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Color Ontology and Color Science$
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Jonathan Cohen and Mohan Matthen

Print publication date: 2010

Print ISBN-13: 9780262013857

Published to MIT Press Scholarship Online: August 2013

DOI: 10.7551/mitpress/9780262013857.001.0001

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Where in the World Color Survey Is the Support for Color Categorization Based on the Hering Primaries?

Where in the World Color Survey Is the Support for Color Categorization Based on the Hering Primaries?

Chapter:
(p.179) 7 Where in the World Color Survey Is the Support for Color Categorization Based on the Hering Primaries?
Source:
Color Ontology and Color Science
Author(s):

Kimberly A. Jameson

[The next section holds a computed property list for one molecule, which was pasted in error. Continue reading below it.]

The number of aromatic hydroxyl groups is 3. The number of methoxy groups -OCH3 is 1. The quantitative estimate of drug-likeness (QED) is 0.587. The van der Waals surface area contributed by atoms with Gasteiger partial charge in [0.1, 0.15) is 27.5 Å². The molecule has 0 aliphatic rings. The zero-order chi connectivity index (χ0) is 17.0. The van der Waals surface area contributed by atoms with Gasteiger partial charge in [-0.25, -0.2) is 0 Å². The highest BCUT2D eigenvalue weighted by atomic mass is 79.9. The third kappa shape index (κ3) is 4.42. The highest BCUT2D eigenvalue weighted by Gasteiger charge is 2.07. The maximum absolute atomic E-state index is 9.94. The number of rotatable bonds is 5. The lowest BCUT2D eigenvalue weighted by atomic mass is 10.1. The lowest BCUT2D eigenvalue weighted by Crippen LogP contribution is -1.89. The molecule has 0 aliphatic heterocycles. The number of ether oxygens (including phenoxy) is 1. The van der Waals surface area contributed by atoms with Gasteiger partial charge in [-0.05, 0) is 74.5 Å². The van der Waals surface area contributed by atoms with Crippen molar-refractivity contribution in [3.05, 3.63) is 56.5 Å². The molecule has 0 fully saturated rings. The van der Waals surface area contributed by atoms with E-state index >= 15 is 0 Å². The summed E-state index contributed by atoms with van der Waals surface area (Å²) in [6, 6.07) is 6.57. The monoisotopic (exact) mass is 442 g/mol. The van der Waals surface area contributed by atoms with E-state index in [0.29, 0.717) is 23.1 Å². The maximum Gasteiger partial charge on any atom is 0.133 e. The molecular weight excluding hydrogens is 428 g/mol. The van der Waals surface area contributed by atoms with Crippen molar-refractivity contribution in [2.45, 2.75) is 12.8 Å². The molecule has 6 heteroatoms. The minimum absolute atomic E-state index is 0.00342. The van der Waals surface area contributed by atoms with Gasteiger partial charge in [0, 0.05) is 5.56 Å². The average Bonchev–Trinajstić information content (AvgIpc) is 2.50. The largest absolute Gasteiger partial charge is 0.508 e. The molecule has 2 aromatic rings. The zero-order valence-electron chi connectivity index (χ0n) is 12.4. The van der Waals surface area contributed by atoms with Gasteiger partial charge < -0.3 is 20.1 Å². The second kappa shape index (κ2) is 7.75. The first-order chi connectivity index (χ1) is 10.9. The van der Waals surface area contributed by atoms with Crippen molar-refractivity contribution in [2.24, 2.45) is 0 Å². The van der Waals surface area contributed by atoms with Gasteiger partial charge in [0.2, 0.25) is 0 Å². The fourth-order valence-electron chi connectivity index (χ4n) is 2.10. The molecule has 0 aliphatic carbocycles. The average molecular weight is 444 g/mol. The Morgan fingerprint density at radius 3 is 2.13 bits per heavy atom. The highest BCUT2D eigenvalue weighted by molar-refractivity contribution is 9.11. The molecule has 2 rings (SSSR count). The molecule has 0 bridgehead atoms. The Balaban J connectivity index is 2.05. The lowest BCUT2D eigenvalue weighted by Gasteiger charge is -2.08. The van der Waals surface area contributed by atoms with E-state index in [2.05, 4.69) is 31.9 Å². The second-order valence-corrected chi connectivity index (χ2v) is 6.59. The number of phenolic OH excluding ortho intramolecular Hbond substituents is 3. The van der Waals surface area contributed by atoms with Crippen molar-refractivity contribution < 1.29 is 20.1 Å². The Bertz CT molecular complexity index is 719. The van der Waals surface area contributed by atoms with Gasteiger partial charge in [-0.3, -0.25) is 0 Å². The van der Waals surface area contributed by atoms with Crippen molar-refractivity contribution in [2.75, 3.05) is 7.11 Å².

Publisher:
The MIT Press
DOI:10.7551/mitpress/9780262013857.003.0008

This chapter focuses on a factor widely considered by the standard view to be the basis for color-naming phenomena and explores some plausible, comparatively uninvestigated factors that might underlie color naming. These are illustrated, in part, through a reexamination of World Color Survey (WCS) data as it has been presented by Kuehni. The aim of this chapter is to examine the appropriateness of the Hering opponent-color construct as a theoretical foundation for explaining patterns of color naming in datasets like the WCS, which include many languages that do not use Hering color terms. The main conclusion reached is that a proper explanation for cross-cultural color naming and categorization should not depend on the Hering opponent-color construct.

Keywords:   the standard view, color-naming phenomena, World Color Survey, WCS, Kuehni, Hering opponent-color construct, cross-cultural color naming

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